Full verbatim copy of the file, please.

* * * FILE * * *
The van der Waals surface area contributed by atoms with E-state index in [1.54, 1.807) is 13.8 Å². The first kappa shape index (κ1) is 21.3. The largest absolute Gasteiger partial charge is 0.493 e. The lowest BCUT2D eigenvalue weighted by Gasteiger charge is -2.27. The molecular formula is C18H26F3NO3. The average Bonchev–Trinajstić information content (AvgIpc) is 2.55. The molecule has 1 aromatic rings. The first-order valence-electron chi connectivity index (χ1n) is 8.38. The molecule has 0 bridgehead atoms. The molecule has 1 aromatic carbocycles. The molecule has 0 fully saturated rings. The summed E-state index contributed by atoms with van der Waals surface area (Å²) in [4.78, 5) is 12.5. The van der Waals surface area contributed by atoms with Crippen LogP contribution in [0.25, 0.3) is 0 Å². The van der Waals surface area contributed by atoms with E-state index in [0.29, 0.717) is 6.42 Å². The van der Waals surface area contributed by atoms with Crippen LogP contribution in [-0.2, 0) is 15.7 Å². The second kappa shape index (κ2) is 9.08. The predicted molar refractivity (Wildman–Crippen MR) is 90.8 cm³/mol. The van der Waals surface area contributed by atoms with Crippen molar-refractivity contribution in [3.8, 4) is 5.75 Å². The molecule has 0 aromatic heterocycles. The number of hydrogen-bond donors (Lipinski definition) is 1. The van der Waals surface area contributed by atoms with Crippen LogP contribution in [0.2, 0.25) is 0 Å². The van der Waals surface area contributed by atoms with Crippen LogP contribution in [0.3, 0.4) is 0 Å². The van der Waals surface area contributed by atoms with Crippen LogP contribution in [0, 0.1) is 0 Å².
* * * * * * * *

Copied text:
The van der Waals surface area contributed by atoms with E-state index in [1.54, 1.807) is 13.8 Å². The first kappa shape index (κ1) is 21.3. The largest absolute Gasteiger partial charge is 0.493 e. The lowest BCUT2D eigenvalue weighted by Gasteiger charge is -2.27. The molecular formula is C18H26F3NO3. The average Bonchev–Trinajstić information content (AvgIpc) is 2.55. The molecule has 1 aromatic rings. The first-order valence-electron chi connectivity index (χ1n) is 8.38. The molecule has 0 bridgehead atoms. The molecule has 1 aromatic carbocycles. The molecule has 0 fully saturated rings. The summed E-state index contributed by atoms with van der Waals surface area (Å²) in [4.78, 5) is 12.5. The van der Waals surface area contributed by atoms with Crippen LogP contribution in [0.25, 0.3) is 0 Å². The van der Waals surface area contributed by atoms with E-state index in [0.29, 0.717) is 6.42 Å². The van der Waals surface area contributed by atoms with Crippen LogP contribution in [-0.2, 0) is 15.7 Å². The second kappa shape index (κ2) is 9.08. The predicted molar refractivity (Wildman–Crippen MR) is 90.8 cm³/mol. The van der Waals surface area contributed by atoms with Crippen molar-refractivity contribution in [3.8, 4) is 5.75 Å². The molecule has 0 aromatic heterocycles. The number of hydrogen-bond donors (Lipinski definition) is 1. The van der Waals surface area contributed by atoms with Crippen LogP contribution in [0.2, 0.25) is 0 Å². The van der Waals surface area contributed by atoms with Crippen LogP contribution in [0.3, 0.4) is 0 Å². The van der Waals surface area contributed by atoms with Crippen LogP contribution in [0, 0.1) is 0 Å².